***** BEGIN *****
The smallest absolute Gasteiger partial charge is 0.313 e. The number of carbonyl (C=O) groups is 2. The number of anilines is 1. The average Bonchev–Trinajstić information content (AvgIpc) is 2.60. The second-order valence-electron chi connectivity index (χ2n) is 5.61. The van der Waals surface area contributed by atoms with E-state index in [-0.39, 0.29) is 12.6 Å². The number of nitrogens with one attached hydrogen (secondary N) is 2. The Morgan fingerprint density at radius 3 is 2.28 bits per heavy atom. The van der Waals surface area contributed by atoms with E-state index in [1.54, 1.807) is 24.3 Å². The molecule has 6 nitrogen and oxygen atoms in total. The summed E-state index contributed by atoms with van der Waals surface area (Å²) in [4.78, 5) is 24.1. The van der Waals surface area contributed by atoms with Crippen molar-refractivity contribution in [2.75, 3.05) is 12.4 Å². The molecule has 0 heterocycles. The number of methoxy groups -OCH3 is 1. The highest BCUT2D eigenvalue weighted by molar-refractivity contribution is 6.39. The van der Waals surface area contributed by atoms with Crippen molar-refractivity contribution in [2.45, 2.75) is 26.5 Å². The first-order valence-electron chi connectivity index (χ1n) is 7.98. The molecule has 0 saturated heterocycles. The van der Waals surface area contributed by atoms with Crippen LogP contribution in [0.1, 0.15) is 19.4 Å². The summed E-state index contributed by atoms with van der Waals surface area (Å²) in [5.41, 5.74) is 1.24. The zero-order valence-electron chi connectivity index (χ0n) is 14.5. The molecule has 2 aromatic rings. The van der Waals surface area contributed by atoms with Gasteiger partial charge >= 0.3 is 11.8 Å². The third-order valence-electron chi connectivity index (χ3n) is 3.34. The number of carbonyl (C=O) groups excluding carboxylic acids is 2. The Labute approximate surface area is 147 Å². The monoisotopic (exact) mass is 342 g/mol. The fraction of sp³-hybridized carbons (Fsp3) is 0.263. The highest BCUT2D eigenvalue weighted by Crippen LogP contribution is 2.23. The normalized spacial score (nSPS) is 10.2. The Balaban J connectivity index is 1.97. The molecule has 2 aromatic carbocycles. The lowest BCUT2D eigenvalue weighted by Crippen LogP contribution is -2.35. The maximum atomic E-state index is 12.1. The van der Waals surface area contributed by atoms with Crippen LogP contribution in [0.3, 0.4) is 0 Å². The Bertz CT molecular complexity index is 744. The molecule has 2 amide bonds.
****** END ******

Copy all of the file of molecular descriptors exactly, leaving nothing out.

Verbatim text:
The smallest absolute Gasteiger partial charge is 0.313 e. The number of carbonyl (C=O) groups is 2. The number of anilines is 1. The average Bonchev–Trinajstić information content (AvgIpc) is 2.60. The second-order valence-electron chi connectivity index (χ2n) is 5.61. The van der Waals surface area contributed by atoms with E-state index in [-0.39, 0.29) is 12.6 Å². The number of nitrogens with one attached hydrogen (secondary N) is 2. The Morgan fingerprint density at radius 3 is 2.28 bits per heavy atom. The van der Waals surface area contributed by atoms with E-state index in [1.54, 1.807) is 24.3 Å². The molecule has 6 nitrogen and oxygen atoms in total. The summed E-state index contributed by atoms with van der Waals surface area (Å²) in [4.78, 5) is 24.1. The van der Waals surface area contributed by atoms with Crippen molar-refractivity contribution in [2.75, 3.05) is 12.4 Å². The molecule has 0 heterocycles. The number of methoxy groups -OCH3 is 1. The highest BCUT2D eigenvalue weighted by molar-refractivity contribution is 6.39. The van der Waals surface area contributed by atoms with Crippen molar-refractivity contribution in [2.45, 2.75) is 26.5 Å². The first-order valence-electron chi connectivity index (χ1n) is 7.98. The molecule has 0 saturated heterocycles. The van der Waals surface area contributed by atoms with Crippen LogP contribution in [0.1, 0.15) is 19.4 Å². The summed E-state index contributed by atoms with van der Waals surface area (Å²) in [5.41, 5.74) is 1.24. The zero-order valence-electron chi connectivity index (χ0n) is 14.5. The molecule has 2 aromatic rings. The van der Waals surface area contributed by atoms with Gasteiger partial charge >= 0.3 is 11.8 Å². The third-order valence-electron chi connectivity index (χ3n) is 3.34. The number of carbonyl (C=O) groups excluding carboxylic acids is 2. The Labute approximate surface area is 147 Å². The monoisotopic (exact) mass is 342 g/mol. The fraction of sp³-hybridized carbons (Fsp3) is 0.263. The highest BCUT2D eigenvalue weighted by Crippen LogP contribution is 2.23. The normalized spacial score (nSPS) is 10.2. The Balaban J connectivity index is 1.97. The molecule has 2 aromatic carbocycles. The lowest BCUT2D eigenvalue weighted by Crippen LogP contribution is -2.35. The maximum atomic E-state index is 12.1. The van der Waals surface area contributed by atoms with Crippen LogP contribution in [0.3, 0.4) is 0 Å². The Bertz CT molecular complexity index is 744. The molecule has 2 amide bonds.